CLAY: No, I dont mean that because I was that good. Law has - - I mean lifehas a strange way of sort of eliminating that which you cant do before you arrive at that which you can do. I graduated undergraduate at the University of North Carolina Chapel Hill. Im proud to say I was a Phi Beta Kappa graduate at a time in place where I know there were folks smarter than me, but I am proud to say that at least when I had to didnt cut class much and I studied when I had to mostly, and it paid off and I was very proud and I worked - - I ran a 00:20:00restaurant there really for a couple of years after I got out of school, and but I wanted - - obviously I knew at some point in time and growing up in a military family its all I knew. I knew we had lawyers in our family. I have lawyers relatives of my granddads family in Atlanta, very distinguished lawyers. So I thought "let me give it a try," and as much as anything even then in the 70s Atlanta was kind of a hub. It looked like a better place for opportunity for a young lawyer, so I applied at the University of Georgia. And I - - my one story, I was at a restaurant running it. I lived out in the country at a farm I just didnt have a phone, so its lucky they caught me at the restaurant. And said "this is the admissions office at the University of Georgia, do you want to go to law school? Of course my smart, you know, response would have been "what the hell do you think I put the application in for?" you know. But of course my response was "absolutely Id be delighted, yes, sir, and when do I need to be there? "Monday morning. So on Friday I sold everything I owned, which wasnt much back in 1972 or 3, and a buddy of mine put me in a pickup 00:21:00truck and dropped me what was then a gas station right down from the arches on Atlanta Highway coming into town. I remember going to the gas station attendant and saying "can you tell me where the University of Georgia is?" looking like an absolute moron. "Yeah about the next 2,000 acres." "Thank you, sir." And started law school 24 hours after closing - - 48 hours after closing my kitchen down I was a right eager enthusiastic youngster at law school. Law school is a little bit of enigmatic experience I might put it that way. It was not - - I think they probably do better now, but it was a little bit of a mysterious process and Ive never quite understood a Socratic system which is "Im paying you perfectly good money for your experience, why are you asking me the questions to the stupid, you know, answer your stupid questions. Thats what Im paying you for. But did get through. It is a grind. Proud to get through. And then 00:22:00what happened with me is fortuitously sometimes luck, fate, the Almighty good or bad, I knew I didnt want to work in a big downtown firm. I knew I didnt want to. That was not me. And I went to - - and I needed a job and I went to the job posted board and there was a little job that said Solicitors Office, Marietta, Georgia, Assistant Solicitor open. And I got in my little pickup truck and drove over here and interviewed me, Herb Rivers, and hired me that day. So it was a win-win. I needed a paycheck. He needed an Assistant Solicitor. But its the greatest thing that happened to me in terms of my legal career because suddenly things came in focus. It forced me to get into courtrooms and develop a style, develop a passion, develop communication, those types of skills, and it comes in myriads of different ways and modes, but it was a great place. The Solicitor tries misdemeanor cases and you could go in and try one 00:23:00after another after another, and then I moved over to the D.A.s office. Tom Charron had just been elected; was the first republican District Attorney in the State of Georgia. In 1980 he was up for reelection. We won a landslide election when the - - fortunately when the absentee votes were counted at 6:00 in the morning, but I spent four wonderful years over there, and thats probably what really got me focused and looking more at the republican side and then sort of igniting kind of that interest in local government and politics. I left the D.A.s office for a year or so. One of the commissioners had decided to not run for reelection, a democrat and a fine person, and I announced for that position as a republican which still in West Cobb in 19 - - even this was 1986 at this point in time, was still sort of unheard of in West Cobb, but it didnt take too much to see that the growing numbers if you could tap into 00:24:00them were from out of state, they were moving in, new neighborhoods and they were probably going to vote republican just because they didnt like what they saw - - they thought they didnt like what they saw of the good old boy system. Unfortunately as again plans always work, the same individual who decided not to run again then changed his mind and decided to run again, and what became I thought would be a run for an open seat became a very contested and occasionally bitterly contested run that I wound up upset - - unseating - - upseting if you will because I think everybody at that point in time didnt think a republican could win out there. It was no brilliance of mine we found some common themes of neighborhood protection, you know, managed zoning, it was that beginning of the clash of growth versus antigrowth, and we were able to tap into it. But I look at it not because of anything I did, as one of the first truly modern campaigns. The RNC through Reagan and Go Pac had spent an enormous amount of money focusing on voter ID and getting these people into programs and 00:25:00identified individually, and then working those individuals to go vote on a consistent theme and message, and it made me a believer that organization and skill and the money needed to do it mostly which was provided by the RNC, not to me specifically, but to republicans everywhere. Cobb had suddenly burst on the scene as a republican county, and they were investing in it and I was an early beneficiary. Back up just one sentence, you know, when I say it was still a democrat area and why folks vote republican, you know, when I got here like any young sort of idealistic person, Id go to the two different party meetings and it was then the democrats that in my mind were the more closed minded, that were, you know, talking always about them Yankees and Yankees and off color things and seemed closed and old. Probably younger than I am now, but at the time and place it seemed old, whereas the republicans, the Johnny Isaksons, the Johnny Greshams, the Warren Herrons, you know, Babe Atkins and Bill Atkins and 00:26:00any number of others, Bob Barr back then, they were young, they were enthusiastic, they were out there bringing people in, and if you looked at one versus this and you were a young person, it was the republicans that looked like the progressives - - not looked like, at the time were. And so I got involved with that and then - - and we sort of hit that cusp of things really breaking county wide in terms of republican strength here. Its ebbing back the other way now, but certainly that was a beginning and, you know, I probably ascribe more to the Bob Dole theory of republicanism than most anything else which is when Bob Dole came back from the war and wanted to run he went down to the then voting office and counted how many registered republicans there were and how many registered democrats there were, saw there were three times as many republicans and said "you know I think Im a republican." We dont register by party here, but it was clear to me that the numbers were moving in that 00:27:00direction and for all the right reasons. You know, two years after that Carl Harrison, a very dear friend and long time public servant, had had a heart transplant and went back to work, maybe worked too hard, he did what he loved to do, died in a Senate seat. 37 came open halfway through my first term as a county commissioner. I was elected in 86. Helped institute the first code of ethics for the commission. And you know the thing Im most proud of as a commissioner? We were having one or two deaths a year in Cobb, about six deaths a year in the metro area, from these trench cave-ins, construction sites, and we implemented the first mandatory licensing program and training program to ensure that when you - - trenches were dug they were either boxed or sured up in a way, and we have not had a fatality in Cobb County in that kind of accident since then. Simple safety precautions that never glamorous, but thats what commissioners do and it saved lives. Went down to the Senate, was lucky enough 00:28:00to get elected in 88.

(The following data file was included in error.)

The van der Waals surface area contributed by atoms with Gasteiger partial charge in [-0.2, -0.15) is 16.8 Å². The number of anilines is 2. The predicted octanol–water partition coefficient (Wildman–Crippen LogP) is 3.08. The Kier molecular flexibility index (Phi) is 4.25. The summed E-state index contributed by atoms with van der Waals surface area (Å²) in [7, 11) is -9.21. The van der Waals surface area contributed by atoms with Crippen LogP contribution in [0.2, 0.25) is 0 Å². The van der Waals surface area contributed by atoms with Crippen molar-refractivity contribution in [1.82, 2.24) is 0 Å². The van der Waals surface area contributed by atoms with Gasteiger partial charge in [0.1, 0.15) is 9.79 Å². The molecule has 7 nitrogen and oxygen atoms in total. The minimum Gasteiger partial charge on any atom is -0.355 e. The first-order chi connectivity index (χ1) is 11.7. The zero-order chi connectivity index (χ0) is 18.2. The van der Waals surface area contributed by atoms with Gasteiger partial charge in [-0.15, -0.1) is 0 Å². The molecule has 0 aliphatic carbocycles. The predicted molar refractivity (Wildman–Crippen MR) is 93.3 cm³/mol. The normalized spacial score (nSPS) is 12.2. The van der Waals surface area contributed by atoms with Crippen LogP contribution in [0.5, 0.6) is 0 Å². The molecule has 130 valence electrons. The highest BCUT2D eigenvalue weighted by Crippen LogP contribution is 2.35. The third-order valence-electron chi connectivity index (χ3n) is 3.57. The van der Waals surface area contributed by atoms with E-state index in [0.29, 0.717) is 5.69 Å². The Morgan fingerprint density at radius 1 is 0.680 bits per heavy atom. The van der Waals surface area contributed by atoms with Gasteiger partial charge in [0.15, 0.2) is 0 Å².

SHORT: One of 11.